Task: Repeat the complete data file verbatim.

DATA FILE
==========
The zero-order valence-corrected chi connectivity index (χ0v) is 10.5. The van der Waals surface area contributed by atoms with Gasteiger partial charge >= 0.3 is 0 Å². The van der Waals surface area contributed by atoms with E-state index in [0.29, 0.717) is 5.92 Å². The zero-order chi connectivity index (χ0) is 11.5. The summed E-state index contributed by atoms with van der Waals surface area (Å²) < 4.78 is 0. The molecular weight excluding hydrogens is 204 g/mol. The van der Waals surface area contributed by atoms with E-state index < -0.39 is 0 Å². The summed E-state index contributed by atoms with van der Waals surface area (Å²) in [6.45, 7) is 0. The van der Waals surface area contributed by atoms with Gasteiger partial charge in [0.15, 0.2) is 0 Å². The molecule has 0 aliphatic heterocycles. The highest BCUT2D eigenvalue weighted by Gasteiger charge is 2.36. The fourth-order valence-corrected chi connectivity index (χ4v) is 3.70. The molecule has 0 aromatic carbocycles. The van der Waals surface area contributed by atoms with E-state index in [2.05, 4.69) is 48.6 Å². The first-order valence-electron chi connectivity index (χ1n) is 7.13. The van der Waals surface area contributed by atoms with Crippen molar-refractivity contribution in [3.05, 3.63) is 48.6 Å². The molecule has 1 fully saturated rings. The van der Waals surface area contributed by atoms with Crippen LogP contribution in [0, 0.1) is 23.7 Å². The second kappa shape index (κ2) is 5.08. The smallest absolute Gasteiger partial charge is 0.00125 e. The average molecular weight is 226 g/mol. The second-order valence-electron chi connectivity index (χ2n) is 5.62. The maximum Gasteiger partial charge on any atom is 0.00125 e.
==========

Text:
The zero-order valence-corrected chi connectivity index (χ0v) is 10.5. The van der Waals surface area contributed by atoms with Gasteiger partial charge >= 0.3 is 0 Å². The van der Waals surface area contributed by atoms with E-state index in [0.29, 0.717) is 5.92 Å². The zero-order chi connectivity index (χ0) is 11.5. The summed E-state index contributed by atoms with van der Waals surface area (Å²) < 4.78 is 0. The molecular weight excluding hydrogens is 204 g/mol. The van der Waals surface area contributed by atoms with E-state index < -0.39 is 0 Å². The summed E-state index contributed by atoms with van der Waals surface area (Å²) in [6.45, 7) is 0. The van der Waals surface area contributed by atoms with Gasteiger partial charge in [0.15, 0.2) is 0 Å². The molecule has 0 aliphatic heterocycles. The highest BCUT2D eigenvalue weighted by Gasteiger charge is 2.36. The fourth-order valence-corrected chi connectivity index (χ4v) is 3.70. The molecule has 0 aromatic carbocycles. The van der Waals surface area contributed by atoms with E-state index in [2.05, 4.69) is 48.6 Å². The first-order valence-electron chi connectivity index (χ1n) is 7.13. The van der Waals surface area contributed by atoms with Crippen molar-refractivity contribution in [3.05, 3.63) is 48.6 Å². The molecule has 1 fully saturated rings. The van der Waals surface area contributed by atoms with Crippen LogP contribution in [0, 0.1) is 23.7 Å². The second kappa shape index (κ2) is 5.08. The smallest absolute Gasteiger partial charge is 0.00125 e. The average molecular weight is 226 g/mol. The second-order valence-electron chi connectivity index (χ2n) is 5.62. The maximum Gasteiger partial charge on any atom is 0.00125 e.